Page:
Manhattan, eat your heart out. The National Book Awards just announced its 2012 finalists, and four Texas-related books made the lists. (Given that there are only five finalists in each of three categories, that’s a pretty good representation.) Dallas resident Ben Fountain and recent UT-Michener Center for Writers alum Kevin Powers were nominated in the fiction category for their debut novels Billy Lynn’s Long Halftime Walk and The Yellow Birds (both of which deal with the fallout of the Iraq War) and LBJ biographer Robert Caro and (the dark horse in the race) South Texas native Domingo Martinez were nominated in nonfiction for, respectively, The Passage of Power: The Years of Lyndon Johnson, Volume 4 and the debut memoir The Boy Kings of Texas.

Reached by email, Martinez described how he found out about being a finalist:

My phone started glowing around 6:00 a.m. this morning, and I happened to be awake. My first thought was, ‘Wow, those bill collectors are starting much earlier nowadays,’ and I ignored it, until it went off again about five minutes later and it was my agent, Alice. Alice doesn’t mess around; when she calls, it’s important, so I answered, and I could tell right away something was up because of the controlled excitement in her voice.

I depend on her to translate most of what happens in this business because I’m so new at it, and I was registering some serious excitement, but I didn’t know how to interpret it. I mean, I know the National Book Award, but it just wasn’t computing that I was A FINALIST for THE NATIONAL BOOK AWARD.  

I think that if I understood it more, I’d be much more intimidated than I am now, but even so, to be listed among Robert Caro, Anthony Shadid, and Anne Applebaum, I just kind of want to shrink down into myself and not draw their attention, for fear they might find me out as a fraud. Make sure you don’t tell them; this is just between us. (Kidding.)

What’s really funny is, when you read through that list, it’s almost like the writers are putting question marks behind my name and book title, like ‘Who the hell is this guy??’

And Ben Fountain also weighed in on his nomination:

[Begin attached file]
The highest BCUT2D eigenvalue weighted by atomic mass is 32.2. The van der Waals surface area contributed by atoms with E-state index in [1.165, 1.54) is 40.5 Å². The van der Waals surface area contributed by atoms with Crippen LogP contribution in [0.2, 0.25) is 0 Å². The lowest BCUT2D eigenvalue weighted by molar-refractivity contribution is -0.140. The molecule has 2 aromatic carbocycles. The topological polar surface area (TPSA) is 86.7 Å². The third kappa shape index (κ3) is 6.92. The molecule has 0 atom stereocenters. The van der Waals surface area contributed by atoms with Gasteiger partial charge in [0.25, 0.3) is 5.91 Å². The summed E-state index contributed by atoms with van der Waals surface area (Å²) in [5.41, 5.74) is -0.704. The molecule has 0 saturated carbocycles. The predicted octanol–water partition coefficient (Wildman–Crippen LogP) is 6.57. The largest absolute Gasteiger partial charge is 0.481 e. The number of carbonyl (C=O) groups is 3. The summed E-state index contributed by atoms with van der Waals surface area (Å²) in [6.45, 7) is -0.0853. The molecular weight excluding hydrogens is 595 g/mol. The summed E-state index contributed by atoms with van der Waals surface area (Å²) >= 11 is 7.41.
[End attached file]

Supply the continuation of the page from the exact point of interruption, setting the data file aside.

I found out this morning around 9 a.m. My editor Lee Boudreaux called me on the street from New York, she’d just come up from the subway and found the news on her e-gadget. “There’s one Ecco author on the finalist list for the NBA fiction award,” she said. “Richard Ford?” I said.

I try to stay oblivious to the awards calendar. I don’t want that stuff rattling around in my head. But someone told me on Monday that the announcement was coming today, and would be on Morning Joe, and I have to admit it was on my mind ever since, even though it’s absurd and unrealistic to get your hopes up for something like this. So many books, and so many variables when it comes to who the judges are, their tastes, what they had for breakfast that morning, whether their kid was teething when they happened to get to your book. The outside world gives you a lot of disappointment in this business; the only way to keep your head together over the long haul is to focus on the work itself, on getting the sentences down on the page in a way that pleases you.  

I didn’t watch Morning Joe. I just went about my business. Had breakfast, sat down at the desk to work. Any kind of TV in the morning makes me kind of ill, anyway, sort of like drinking Jaagermeister at 8 a.m.

I’m very happy to be in there with Kevin Powers, whose The Yellow Birds is an outstanding book. And maybe having those two Iraq war books in the running will generate some useful conversation about the war–how and why we got into it, what it’s done to the young men and women who fought in it, and what it’s done to the country. We’ve only just begun that conversation.

Three of these books were written up in our pages. You can find my interview with Fountain here, Brian Sweany and Greg Curtis’s discussion of Caro’s book here, and David Romo’s rave review of Martinez’s book here.

The winners of the National Book Awards will be announced November 14.